California Dreamland Visionaries
Tommy Caldwell & Kevin Jorgesen – Professional Rock Climbers
Relying on finger tips and stamina, attempting to do things never done before, ace climber Tommy Caldwell seems like he might have Spiderman blood running through his steely veins. Caldwell makes his living doing something most of us can’t even fathom without feeling a shock of adrenaline-fueled fear running through our bodies: he ascends impossibly difficult pitches up some of the world’s most legendary rock walls, including Yosemite’s massive El Capitan. Caldwell notes that his dad is the one who taught him to embrace fear and doubt and turn them into inspiration, and inspired he has been, completing first ascents in Colorado, Patagonia, and California, a land of spectacular granite faces and vertical walls perfectly suited to his seemingly fearless style of climbing.
While most people only think there’s one kind of rock-climbing, there are multiple techniques and styles practiced by today’s elite climbers. Caldwell has mastered many of them, most notably sport climbing (high-intensity, difficult climbing on relatively short routes), and free-climbing, in which the climber uses only his hands, feet, elbows, or other body parts to climb—no rope assistance, except to catch a fall. His accomplishments include some of the hardest sport routes inthe country and nearly a dozen routes on El Cap.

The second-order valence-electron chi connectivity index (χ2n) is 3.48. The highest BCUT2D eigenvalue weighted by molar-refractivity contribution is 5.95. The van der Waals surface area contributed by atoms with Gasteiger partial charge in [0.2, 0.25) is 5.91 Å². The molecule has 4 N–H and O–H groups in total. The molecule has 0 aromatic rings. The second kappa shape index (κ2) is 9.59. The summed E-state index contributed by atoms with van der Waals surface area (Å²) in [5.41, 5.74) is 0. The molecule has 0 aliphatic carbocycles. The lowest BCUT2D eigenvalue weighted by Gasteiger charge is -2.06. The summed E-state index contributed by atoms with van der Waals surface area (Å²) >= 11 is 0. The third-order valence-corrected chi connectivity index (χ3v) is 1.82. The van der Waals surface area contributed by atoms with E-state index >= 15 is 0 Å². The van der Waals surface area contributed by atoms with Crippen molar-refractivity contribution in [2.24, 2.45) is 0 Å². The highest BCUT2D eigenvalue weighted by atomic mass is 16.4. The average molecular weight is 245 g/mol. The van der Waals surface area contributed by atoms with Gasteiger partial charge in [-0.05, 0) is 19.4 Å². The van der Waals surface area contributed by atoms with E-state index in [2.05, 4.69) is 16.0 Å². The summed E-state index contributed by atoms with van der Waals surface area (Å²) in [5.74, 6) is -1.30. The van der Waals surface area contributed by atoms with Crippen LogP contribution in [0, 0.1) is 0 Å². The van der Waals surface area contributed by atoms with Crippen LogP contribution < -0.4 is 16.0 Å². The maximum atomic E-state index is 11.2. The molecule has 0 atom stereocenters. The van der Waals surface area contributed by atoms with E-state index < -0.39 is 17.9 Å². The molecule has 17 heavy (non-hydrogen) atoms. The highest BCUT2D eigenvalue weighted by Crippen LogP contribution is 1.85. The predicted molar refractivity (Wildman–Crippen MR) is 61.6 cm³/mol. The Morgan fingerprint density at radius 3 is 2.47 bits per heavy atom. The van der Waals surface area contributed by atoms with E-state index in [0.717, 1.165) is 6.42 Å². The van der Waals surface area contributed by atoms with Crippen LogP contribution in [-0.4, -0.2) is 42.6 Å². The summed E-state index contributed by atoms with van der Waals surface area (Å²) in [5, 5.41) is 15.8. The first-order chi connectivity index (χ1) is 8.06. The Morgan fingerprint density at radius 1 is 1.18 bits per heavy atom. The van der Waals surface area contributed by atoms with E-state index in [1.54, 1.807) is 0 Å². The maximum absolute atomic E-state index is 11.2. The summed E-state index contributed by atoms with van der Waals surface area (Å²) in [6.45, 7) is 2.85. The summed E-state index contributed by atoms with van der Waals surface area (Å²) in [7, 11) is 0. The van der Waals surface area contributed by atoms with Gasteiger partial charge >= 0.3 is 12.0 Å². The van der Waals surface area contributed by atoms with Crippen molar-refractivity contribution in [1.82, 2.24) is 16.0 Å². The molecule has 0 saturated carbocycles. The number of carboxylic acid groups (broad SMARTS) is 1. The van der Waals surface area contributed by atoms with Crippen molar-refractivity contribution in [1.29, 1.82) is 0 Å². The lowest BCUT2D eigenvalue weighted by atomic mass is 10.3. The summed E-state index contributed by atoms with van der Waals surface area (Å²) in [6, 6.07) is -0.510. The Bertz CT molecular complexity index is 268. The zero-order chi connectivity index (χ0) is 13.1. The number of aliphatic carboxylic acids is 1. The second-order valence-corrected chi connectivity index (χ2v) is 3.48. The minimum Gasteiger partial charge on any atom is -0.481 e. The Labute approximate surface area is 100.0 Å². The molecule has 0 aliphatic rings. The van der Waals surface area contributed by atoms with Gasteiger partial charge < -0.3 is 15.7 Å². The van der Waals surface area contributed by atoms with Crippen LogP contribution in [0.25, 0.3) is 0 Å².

Most of us wouldn’t say “getting scared and getting through it” is something that makes us happy, but then again, we’re not Kevin Jorgeson. Known as one of the world’s premiere climbers, Jorgeson likes to push through fear to be the best at what he loves to do: tackling some of the world’s most difficult and dangerous routes, including Mescalito, labeled as possibly the hardest way to get up Yosemite’s 3,000-foot granite monolith, El Capitan. “Climbing fits my personality precisely,” says Jorgeson, who started climbing at age 12 at a gym in his hometown of Santa Rosa, California. The sport, he notes, “takes me amazing places, teaches me respect for the environment and others, motivates me to improve, and keeps me humble on those high-gravity days.”
Though Jorgeson has spent plenty of time up on big, scary rock walls, he is equally well known for exceling at a technique known as “high-ball bouldering,” a dangerous method of ascending dozens of feet up enormous boulders—with no ropes or other safety devices. One of his favorite playgrounds for the sport: an area in the High Sierras called the Buttermilks, near Bishop, with fanciful names like “Stained Glass,” “The Hero Roof,” and “Robinson’s Rubber Tester Slab.” When he’s not on the rock, Jorgeson is often teaching techniques to a new generation of climbers, often in the same gym where he started as a teenager.